A Conway man, who previously pleaded guilty to coercing an African-American man with an intellectual disability to work extensive hours at a restaurant for no pay, was sentenced to 10 years in prison Wednesday and forced to pay more than $270,000 in restitution.
Bobby Paul Edwards, 54, pleaded guilty to one count of forced labor in June 2018 after authorities claimed he had forced a man to work for free between 2009 and 2014 as a cook at J&J Cafeteria.
Edwards managed the Conway restaurant where the victim, identified in court as “JCS,” had worked since he was 12 years old, a news release stated. Once Edwards began managing the restaurant in 2009, he increased JCS’s duties, requiring him to work more than 100 hours per week, stopped paying the victim and began using violence, threats, isolation and intimidation, authorities said.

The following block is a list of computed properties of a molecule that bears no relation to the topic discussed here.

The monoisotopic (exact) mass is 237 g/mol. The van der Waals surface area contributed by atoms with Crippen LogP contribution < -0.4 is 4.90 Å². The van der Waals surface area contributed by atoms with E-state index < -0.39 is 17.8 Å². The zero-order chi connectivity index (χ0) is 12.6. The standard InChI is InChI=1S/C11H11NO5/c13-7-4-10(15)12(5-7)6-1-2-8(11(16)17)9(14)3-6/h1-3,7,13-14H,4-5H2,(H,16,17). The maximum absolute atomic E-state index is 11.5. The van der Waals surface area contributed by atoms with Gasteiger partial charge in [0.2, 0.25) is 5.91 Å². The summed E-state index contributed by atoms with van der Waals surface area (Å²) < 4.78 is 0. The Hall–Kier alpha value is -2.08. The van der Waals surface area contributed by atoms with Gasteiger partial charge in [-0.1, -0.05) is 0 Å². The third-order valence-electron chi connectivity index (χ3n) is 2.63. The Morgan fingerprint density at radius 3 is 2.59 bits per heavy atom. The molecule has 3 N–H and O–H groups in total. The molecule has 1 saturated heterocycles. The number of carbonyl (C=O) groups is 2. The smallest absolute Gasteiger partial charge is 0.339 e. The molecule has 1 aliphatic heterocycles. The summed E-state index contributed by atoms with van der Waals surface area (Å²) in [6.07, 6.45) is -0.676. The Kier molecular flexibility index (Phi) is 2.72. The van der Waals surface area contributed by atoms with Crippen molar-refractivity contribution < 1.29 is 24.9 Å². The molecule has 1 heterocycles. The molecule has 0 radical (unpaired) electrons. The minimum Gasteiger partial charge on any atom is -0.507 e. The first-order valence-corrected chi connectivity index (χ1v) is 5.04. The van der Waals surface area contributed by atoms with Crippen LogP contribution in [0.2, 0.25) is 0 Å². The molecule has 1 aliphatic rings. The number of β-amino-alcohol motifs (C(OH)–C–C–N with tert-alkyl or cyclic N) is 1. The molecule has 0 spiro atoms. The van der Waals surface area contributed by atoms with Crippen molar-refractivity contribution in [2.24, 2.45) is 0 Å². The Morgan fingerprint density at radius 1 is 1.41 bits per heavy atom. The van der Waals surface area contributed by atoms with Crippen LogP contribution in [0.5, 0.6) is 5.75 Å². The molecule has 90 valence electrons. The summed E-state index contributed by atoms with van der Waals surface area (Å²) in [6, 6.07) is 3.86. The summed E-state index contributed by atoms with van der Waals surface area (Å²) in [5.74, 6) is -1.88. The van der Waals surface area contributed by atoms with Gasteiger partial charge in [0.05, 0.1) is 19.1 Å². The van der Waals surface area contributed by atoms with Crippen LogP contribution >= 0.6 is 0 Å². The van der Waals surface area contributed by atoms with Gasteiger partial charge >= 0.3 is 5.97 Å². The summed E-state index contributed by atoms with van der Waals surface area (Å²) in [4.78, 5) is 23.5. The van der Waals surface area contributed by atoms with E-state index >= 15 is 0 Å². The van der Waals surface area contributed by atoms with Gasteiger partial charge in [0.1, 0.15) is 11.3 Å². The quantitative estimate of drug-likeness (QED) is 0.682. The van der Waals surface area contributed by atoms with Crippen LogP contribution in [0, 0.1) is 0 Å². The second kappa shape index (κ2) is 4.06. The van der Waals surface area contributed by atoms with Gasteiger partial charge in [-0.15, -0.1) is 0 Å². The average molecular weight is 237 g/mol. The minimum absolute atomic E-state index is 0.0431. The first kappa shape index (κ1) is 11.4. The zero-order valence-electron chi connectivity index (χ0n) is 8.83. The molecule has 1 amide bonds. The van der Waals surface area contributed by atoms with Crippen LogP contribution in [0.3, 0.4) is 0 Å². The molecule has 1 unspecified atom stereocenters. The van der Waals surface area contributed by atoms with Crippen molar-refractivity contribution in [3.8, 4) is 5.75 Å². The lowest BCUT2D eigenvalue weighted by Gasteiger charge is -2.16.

The defendant beat the victim with a belt, fists and pots and pans, authorities said. On one occasion, he dipped metal tongs into hot grease and burned the victim’s neck. Edwards also yelled at the victim and used racial slurs to belittle and demean him.
After a concerned resident notified state authorities of the defendant’s abuse, the victim was removed from the situation in October 2014.
“This abusive enslavement of a vulnerable person is shocking,” FBI Special Agent in Charge Jody Norris said in a news release. “The FBI is always vigilantly searching for these offenses and stands ready to bring perpetrators to justice and help victims reclaim their lives. We understand human trafficking takes many forms and we encourage anyone with information related to these crimes to contact the FBI.”